Miley Cyrus and her weird, fascinating, ugly album


Miley Cyrus poses in the press room at the MTV Video Music Awards at the Microsoft Theater on Sunday, Aug. 30, 2015, in Los Angeles. (Photo by Richard Shotwell/Invision/AP)

“Miley Cyrus & Her Dead Petz” is one of the few albums that looks about as ugly and strange as it sounds. While it illustrates Cyrus’ experimental aspect as a musician, her August release also highlights her tendency to take a lot of risks, which isn’t always great for the uber-progressive and eccentric former pop star.

Unlike other pop albums, which usually have a series of hit singles and a few other experimental songs, “Dead Petz” opts for more of an alternative approach. The album is a grueling 92 minutes long and not exactly something to listen to while driving to work every day. Production from psychedelic and alternative rock band The Flaming Lips on more than 10 of the album’s tracks probably had something to do with its hypnotic – but sometimes tedious – feel. Many of the songs feel spacey and drawn out far longer than they should, making the album tiring and overwhelming. 

If the album’s music was geared towards stoners – not exactly breaking news considering Cyrus’ all-too-apparent love of marijuana – it certainly went full speed ahead. Along with the length of “Dead Petz” is the general production on songs like album single “Dooo It!” where the glamorous, yet garish and oversaturated mixing comes off like a track that a rapper like Riff Raff could listen to. Billboard writer Erin Strecker described the video as “gross, intriguing, performance art-y.”

Sure sounds like it. 

In order to understand how overwhelmingly the album celebrates, or at least depicts hedonism, take a look at the track titles: “Fuckin Fucked Up,” “BB Talk,”. “Fweaky,” “Bang Me Box,” “Milky Milky Milk,” “I’m So Drunk” and “I Forgive Yiew”. Not exactly award-winning songs, are they? If this is supposed to be a deeper statement on hedonism’s prominence in our society, it’s about as subtle as a bowling ball to a pin. Or a wrecking ball.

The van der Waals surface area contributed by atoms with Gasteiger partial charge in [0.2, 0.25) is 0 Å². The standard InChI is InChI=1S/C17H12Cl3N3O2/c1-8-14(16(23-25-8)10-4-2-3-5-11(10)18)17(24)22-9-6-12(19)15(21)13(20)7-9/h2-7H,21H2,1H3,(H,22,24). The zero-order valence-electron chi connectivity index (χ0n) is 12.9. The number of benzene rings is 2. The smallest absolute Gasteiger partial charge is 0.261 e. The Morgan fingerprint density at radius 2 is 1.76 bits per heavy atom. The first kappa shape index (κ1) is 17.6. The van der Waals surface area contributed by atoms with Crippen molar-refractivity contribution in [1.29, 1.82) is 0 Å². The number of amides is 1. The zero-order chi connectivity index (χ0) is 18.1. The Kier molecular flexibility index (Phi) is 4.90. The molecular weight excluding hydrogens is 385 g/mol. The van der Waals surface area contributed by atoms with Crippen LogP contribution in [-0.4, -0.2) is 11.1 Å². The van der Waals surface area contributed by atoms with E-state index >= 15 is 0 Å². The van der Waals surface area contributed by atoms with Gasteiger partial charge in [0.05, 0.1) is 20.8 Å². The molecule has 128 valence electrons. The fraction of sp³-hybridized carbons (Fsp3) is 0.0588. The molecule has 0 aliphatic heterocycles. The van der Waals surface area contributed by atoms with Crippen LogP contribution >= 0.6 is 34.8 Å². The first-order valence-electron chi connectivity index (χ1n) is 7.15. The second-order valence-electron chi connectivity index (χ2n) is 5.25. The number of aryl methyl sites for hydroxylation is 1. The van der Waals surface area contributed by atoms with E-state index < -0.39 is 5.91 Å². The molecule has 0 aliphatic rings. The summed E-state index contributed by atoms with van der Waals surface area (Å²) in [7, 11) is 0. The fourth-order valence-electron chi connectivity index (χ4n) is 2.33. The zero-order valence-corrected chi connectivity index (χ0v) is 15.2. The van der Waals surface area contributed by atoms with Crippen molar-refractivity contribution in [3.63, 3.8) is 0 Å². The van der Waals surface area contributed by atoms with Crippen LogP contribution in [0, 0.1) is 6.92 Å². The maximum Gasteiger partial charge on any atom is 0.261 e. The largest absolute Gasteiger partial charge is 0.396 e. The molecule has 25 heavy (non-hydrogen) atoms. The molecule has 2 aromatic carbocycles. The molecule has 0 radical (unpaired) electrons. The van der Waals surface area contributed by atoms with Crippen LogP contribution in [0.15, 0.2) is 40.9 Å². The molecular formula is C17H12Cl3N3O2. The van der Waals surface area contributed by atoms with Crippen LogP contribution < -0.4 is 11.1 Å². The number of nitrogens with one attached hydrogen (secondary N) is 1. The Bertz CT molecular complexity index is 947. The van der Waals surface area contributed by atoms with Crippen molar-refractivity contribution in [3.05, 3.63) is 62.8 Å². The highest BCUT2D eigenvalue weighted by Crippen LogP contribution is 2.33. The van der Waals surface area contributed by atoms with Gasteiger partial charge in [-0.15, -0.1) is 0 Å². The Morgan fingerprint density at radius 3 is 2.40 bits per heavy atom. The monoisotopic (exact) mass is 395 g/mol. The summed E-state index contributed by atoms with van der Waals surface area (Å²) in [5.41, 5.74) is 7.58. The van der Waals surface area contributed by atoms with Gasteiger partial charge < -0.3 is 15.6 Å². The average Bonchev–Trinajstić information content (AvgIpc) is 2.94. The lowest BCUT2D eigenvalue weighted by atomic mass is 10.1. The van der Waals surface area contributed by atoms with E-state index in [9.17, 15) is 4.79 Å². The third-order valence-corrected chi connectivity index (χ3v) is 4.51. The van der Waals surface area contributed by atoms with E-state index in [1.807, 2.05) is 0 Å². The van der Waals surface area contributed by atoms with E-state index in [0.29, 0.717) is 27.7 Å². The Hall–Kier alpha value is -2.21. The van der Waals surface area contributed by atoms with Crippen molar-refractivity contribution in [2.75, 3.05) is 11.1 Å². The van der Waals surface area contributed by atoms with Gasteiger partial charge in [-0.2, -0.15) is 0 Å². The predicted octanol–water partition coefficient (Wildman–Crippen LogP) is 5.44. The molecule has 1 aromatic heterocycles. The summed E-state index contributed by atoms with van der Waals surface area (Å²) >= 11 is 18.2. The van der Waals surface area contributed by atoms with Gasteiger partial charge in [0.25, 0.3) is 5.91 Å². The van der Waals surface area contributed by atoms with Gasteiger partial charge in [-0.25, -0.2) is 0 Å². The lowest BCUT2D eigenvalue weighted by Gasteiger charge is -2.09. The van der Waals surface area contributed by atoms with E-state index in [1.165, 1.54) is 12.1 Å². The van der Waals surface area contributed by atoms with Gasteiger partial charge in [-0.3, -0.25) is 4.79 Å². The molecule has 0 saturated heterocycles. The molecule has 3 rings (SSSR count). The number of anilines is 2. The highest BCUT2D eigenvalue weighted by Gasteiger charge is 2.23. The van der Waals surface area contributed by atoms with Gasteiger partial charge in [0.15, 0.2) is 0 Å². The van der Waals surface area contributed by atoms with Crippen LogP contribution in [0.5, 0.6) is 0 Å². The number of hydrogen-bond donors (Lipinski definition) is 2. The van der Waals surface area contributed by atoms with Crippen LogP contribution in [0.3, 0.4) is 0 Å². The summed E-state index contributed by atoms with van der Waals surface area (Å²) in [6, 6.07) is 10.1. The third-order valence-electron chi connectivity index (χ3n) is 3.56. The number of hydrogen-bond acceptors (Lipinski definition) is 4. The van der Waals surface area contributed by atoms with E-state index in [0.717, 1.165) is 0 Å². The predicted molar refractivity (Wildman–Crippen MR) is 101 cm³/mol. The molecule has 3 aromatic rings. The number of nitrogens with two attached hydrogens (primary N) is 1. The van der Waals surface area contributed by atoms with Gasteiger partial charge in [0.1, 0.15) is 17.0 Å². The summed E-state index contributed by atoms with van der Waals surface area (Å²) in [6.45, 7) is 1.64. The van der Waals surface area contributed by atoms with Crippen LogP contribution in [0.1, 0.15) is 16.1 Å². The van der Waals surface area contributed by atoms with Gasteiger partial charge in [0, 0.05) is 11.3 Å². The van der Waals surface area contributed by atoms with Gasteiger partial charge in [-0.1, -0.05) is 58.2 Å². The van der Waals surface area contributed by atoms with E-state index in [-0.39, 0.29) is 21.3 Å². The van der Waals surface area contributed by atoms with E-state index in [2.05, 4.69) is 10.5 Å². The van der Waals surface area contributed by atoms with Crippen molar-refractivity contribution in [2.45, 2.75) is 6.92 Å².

Perhaps her album is a statement about breaking through sexual taboos of contemporary American society from a woman’s standpoint, while exposing the double standard we have towards violence and if men do them? Cyrus’ confidence in sticking with her unrepenting party-go-hard persona is somewhat admirable and understandable, given her status as a public feminist and member of the “free the nipple” movement. The album’s juxtaposition of glittery songs with its harsh sound can also be symbolic to Cyrus furthermore shedding her old status as an innocent teen star. 

Miley Cyrus went from being a public joke two years ago to being a memory of the past, but also someone that doesn’t care what people think of her and considers herself a serious artist. While listening to this album, people can appreciate that and respect her message, but sitting through an hour and a half of it is not exactly something that they will want to bear through.

Anokh Palakurthi is associate life editor for The Daily Campus. He can be reached via email at anokh.palakurthi@uconn.eduHe tweets @DC_Anokh.

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